Activism in Daily Life: Casting Votes that Count
The more raddled and droopy my face grows, the more inclined I am to agree with a proposition put to me by various friends since before I needed to shave. This is that political activism is a waste of time. Oh, writing about politics – analysis, denunciation, a general flying of the ideological flag – that is probably time well-spent. I have always enjoyed it, and may have done no harm to the causes thereby supported. The waste of time is electoral politics and involvement in campaign groups. The first means joining political parties over which we have no control, and that are led by people whose behaviour – and increasingly whose speech – reveals them as our sworn enemies. The second means giving money to people who, with a few percentage wobbles either side, operate on the “Eighty-Twenty Principle.” 80p of every pound you hand over will be spent on whores and cocaine. Whatever remains that is not merely wasted will be spent on getting someone cheap to do the promised work.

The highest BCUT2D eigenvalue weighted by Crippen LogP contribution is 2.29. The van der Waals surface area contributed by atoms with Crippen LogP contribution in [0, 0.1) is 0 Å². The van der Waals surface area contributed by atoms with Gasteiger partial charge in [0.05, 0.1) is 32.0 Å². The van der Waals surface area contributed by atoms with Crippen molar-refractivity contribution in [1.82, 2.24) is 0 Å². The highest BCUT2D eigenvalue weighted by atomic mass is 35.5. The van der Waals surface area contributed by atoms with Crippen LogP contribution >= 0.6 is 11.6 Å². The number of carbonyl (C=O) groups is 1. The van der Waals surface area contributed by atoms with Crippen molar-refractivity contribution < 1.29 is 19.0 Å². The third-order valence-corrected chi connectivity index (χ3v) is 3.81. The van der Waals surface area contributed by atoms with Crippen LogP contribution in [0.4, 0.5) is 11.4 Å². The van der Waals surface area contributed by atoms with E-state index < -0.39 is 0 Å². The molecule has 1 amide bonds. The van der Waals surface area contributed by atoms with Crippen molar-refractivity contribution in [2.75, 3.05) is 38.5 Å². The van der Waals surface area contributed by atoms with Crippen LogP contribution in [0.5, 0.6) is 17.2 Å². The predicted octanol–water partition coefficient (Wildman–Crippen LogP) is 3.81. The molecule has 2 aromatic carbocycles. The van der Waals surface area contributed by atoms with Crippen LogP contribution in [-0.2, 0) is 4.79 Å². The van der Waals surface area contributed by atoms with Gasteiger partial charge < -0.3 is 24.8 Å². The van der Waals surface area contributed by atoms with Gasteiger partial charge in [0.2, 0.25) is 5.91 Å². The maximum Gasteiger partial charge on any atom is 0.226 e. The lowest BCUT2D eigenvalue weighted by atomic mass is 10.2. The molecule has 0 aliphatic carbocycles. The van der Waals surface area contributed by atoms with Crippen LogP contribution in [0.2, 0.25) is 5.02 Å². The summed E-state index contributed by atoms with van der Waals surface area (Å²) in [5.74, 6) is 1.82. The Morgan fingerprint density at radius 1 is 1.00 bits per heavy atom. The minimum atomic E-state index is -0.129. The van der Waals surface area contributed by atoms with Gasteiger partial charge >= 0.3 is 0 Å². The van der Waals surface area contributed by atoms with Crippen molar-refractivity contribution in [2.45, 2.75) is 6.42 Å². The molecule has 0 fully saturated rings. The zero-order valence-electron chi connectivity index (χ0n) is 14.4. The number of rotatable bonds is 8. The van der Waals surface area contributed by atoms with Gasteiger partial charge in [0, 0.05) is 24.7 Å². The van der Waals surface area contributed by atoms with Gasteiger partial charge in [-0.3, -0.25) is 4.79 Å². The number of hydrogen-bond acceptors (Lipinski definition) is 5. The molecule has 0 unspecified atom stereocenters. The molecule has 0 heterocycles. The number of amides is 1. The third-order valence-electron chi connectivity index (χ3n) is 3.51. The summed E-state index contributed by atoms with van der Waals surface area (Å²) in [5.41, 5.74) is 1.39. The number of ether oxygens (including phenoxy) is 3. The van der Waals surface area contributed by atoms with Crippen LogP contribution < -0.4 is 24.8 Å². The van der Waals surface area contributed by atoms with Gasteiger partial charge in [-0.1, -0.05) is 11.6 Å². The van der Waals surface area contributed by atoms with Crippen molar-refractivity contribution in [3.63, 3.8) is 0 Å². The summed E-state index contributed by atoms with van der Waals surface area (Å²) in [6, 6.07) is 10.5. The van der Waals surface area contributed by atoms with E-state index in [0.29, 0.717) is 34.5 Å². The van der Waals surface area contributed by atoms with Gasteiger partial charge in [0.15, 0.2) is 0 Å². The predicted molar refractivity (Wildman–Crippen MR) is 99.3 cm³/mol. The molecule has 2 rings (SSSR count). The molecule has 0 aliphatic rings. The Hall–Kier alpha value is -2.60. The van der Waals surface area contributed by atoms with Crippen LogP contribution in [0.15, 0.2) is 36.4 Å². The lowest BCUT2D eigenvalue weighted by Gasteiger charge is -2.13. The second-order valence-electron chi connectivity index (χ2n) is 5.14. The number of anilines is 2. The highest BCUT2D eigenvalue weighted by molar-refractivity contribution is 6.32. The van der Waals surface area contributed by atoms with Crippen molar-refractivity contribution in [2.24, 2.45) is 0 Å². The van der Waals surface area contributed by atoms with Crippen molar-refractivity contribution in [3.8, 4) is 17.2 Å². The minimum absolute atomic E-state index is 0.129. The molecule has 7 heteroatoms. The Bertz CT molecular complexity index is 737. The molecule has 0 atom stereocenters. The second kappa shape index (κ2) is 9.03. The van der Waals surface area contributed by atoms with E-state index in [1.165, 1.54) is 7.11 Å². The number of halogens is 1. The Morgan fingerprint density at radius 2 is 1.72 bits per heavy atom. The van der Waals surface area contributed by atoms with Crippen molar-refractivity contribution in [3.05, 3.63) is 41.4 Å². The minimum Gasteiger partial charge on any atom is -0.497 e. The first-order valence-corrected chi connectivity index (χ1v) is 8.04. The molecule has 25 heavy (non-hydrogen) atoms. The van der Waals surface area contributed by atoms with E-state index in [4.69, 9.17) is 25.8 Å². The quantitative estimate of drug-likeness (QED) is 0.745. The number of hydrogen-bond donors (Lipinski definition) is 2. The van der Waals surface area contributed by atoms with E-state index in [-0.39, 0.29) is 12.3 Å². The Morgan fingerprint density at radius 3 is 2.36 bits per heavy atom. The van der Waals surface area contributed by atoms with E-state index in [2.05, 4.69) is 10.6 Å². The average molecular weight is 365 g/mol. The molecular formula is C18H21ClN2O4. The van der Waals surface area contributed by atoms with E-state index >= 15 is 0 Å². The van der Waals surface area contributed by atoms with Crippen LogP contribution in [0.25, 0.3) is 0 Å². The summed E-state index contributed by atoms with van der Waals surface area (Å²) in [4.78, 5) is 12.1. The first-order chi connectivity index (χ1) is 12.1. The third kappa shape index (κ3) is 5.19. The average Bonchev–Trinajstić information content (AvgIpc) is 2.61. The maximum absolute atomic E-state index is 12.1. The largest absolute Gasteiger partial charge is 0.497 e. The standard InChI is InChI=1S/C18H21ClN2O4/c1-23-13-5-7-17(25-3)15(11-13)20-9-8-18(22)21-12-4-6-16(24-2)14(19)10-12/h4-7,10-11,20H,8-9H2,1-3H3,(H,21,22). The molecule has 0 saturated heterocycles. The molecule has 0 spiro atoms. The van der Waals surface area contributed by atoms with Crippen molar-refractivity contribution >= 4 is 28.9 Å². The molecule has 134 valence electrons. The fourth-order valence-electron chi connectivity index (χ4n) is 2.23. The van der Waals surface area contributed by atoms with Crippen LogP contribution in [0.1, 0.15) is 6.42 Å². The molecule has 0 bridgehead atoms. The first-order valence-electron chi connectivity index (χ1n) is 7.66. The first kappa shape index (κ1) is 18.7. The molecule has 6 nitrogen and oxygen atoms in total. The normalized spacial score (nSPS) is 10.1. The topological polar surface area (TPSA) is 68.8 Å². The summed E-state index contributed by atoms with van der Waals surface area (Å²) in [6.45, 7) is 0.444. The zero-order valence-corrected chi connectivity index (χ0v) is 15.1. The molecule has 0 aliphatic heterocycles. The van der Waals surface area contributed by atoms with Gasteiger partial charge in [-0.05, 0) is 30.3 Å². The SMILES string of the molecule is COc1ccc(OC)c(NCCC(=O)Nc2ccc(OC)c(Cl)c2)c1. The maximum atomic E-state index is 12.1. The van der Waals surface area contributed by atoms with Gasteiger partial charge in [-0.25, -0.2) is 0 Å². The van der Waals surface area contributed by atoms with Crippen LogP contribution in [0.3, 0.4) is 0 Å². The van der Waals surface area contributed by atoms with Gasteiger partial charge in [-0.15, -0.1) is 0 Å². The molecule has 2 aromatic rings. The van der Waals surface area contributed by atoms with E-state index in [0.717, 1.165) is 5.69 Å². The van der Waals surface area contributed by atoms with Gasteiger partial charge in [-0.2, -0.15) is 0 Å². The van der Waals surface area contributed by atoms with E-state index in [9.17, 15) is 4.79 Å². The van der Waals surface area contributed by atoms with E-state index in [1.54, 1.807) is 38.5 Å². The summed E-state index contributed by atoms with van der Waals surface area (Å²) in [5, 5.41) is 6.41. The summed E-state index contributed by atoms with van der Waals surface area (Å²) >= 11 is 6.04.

This is not to say that we should withdraw from activism of any kind, or just look after the content and outreach of our blogs. The present order of things is rotten. It will eventually collapse under the weight of its own absurdity and moral corruption. If, in the meantime, it controls what Louis Althusser called the ideological state apparatus and the repressive state apparatus, and if it remains committed to using these to ward off anything approaching a frontal assault, there is much we can do both to bring on that final collapse and to ensure that we are well-placed to benefit from it. My proposal – and this is not at all original to me, and not even said by me for the first time – is that we should become activists in our daily life. Here is a brief listing of the things we can do that need cost us nothing financially and that cannot, unless pushed too far, get us into any sort of trouble
1. Give Preference to Our Own